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The Code Breaker

Jamyang “Z” Tamang ’22
International student Jamyang “Z” Tamang ’22 pulled late nights learning to program, helping to win a hackathon and learning a lot about himself along the way.
By: Danna Lorch

This is one in a series of profiles spotlighting Endicott’s outstanding 2022 graduates. Read about Will Levine '22Sam FanFanFernanda Trevino '21, Colby Yokell '22, and Sarah Horgan '22

Jamyang Tamang ’22 is known simply as “Z” (if you know, you know) by his friends and professors at Endicott. He Zooms into our interview from the lounge inside the Ginger Judge Science Center where he’s pulled plenty of all-nighters—both for computer science classes and as part of the winning team for WHACK, a virtual hackathon that they crushed by developing an app to combat police violence domestically. 

His roommate and WHACK teammate Matthew Cruz ’22 is programming away on a laptop offscreen and occasionally interjects with quips. When Z flounders after being asked to name the Anime character that best represents him, Cruz yells, “Definitely Yuji Itadori.” Z nods his head in agreement—the good-natured, free-spirited student at a sorcery academy who would do anything for his friends is 100% Z.

Computer programming is a kind of sorcery to those who don’t speak multiple languages—and it’s something that Z has mastered during his time at Endicott. His most challenging computer science project came during sophomore year in Professor Michael Ocean’s computer architecture course and involved a pinball machine. 

Ocean, a leading writer of base codes for pinball machines, challenged the class to write their own programs for the machine using the programming language Java. “I just grinded in here with my class for two weeks,” Z remembers with some nostalgia—for both the camaraderie and the greasy fast food that went down in the lounge. 

He learned from that experience that he likes to be presented with seemingly impossible technical challenges. A linguist at heart, Z speaks three languages and has learned to program in five. He relishes the feeling of not understanding a puzzle and then learning to break a language down into decipherable codes. It took coming to Endicott to get to know his passion for computers and software engineering.

Growing up as the son of two government officials in Sikkim, India, Z imagined a simpler future for himself at a local technical college. But he attended an international high school and the principal happened to be from Beverly, Mass., and good friends with Charlotte Gordon, Distinguished Professor of English at Endicott.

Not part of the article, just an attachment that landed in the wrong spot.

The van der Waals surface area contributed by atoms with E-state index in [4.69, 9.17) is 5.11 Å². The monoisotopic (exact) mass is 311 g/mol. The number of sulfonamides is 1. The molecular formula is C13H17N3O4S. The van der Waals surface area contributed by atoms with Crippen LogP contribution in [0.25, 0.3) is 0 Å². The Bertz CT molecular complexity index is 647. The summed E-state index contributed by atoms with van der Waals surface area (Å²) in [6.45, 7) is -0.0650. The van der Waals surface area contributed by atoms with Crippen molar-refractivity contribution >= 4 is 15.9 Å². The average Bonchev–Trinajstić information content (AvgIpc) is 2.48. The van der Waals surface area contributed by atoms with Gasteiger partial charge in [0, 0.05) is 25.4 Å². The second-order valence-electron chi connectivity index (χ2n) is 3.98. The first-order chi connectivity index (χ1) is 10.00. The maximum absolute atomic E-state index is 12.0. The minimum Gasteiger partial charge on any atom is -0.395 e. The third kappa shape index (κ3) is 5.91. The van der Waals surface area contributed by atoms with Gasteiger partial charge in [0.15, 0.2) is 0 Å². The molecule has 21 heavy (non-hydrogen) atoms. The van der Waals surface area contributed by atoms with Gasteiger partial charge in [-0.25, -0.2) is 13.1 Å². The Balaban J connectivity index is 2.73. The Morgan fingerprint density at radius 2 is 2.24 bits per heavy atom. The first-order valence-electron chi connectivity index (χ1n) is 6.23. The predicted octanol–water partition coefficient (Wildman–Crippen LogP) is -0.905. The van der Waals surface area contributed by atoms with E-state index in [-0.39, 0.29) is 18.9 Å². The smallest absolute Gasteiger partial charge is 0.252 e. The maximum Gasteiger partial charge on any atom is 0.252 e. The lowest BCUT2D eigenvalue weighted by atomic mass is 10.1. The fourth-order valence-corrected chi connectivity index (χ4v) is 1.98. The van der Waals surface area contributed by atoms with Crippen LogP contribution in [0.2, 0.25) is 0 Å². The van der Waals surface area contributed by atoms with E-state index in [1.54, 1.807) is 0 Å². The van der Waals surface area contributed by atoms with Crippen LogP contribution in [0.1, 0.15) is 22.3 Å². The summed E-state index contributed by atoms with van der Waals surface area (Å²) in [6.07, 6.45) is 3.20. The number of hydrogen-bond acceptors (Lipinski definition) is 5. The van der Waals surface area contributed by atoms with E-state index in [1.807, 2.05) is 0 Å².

“She was our connection,” says Z. When he spoke with Gordon and learned that other students from his high school were succeeding at Endicott, he eagerly applied. 

Because he’d binge-watched all 10 seasons of Friends, he assumed that adjusting to American college culture would be easy—but it turned out to be anything but. 

“Everything was so different and freshman year was pretty lonely,” he confides. With his edgier, fun style, Z stood out as effortlessly cool and unique but still felt too inhibited to say hello first when he walked by classmates. 

To other incoming students, especially international students, “you have got to make that first move,” he says. “Just go up and talk to people and then keep at it.” Eventually, he got to know other international students and made lasting friendships through the Computer Science Club.

And the College’s liberal arts curriculum deeply expanded his world views. Two of Gordon’s courses raised his consciousness about identity and racism in America. “They really helped me grow,” he says. 

In her nonfiction writing workshop, he cherished the weekly writing prompts. “I used to think I was a bad writer before that class, but everyone was so supportive,” he remembers. 

But Z says the best time of all was spent living at Endicott and interning at Thrive Bioscience last summer. He recommends living on-campus for one summer to everyone. “Everybody is in a happy mood and it’s just a really positive place,” he says. 

Mornings, he commuted to Wakefield for his job—a highly technical project involving advanced mathematical calculations and coding to optimize the company’s cell culture technology.

Although he deeply enjoyed the work, Z learned that he likes to work on a bigger team rather than in a quiet lab. He’s currently applying for software engineering jobs—maybe something with a lounge much like Endicott’s where he can hum the Phineas and Ferb theme song while programming away.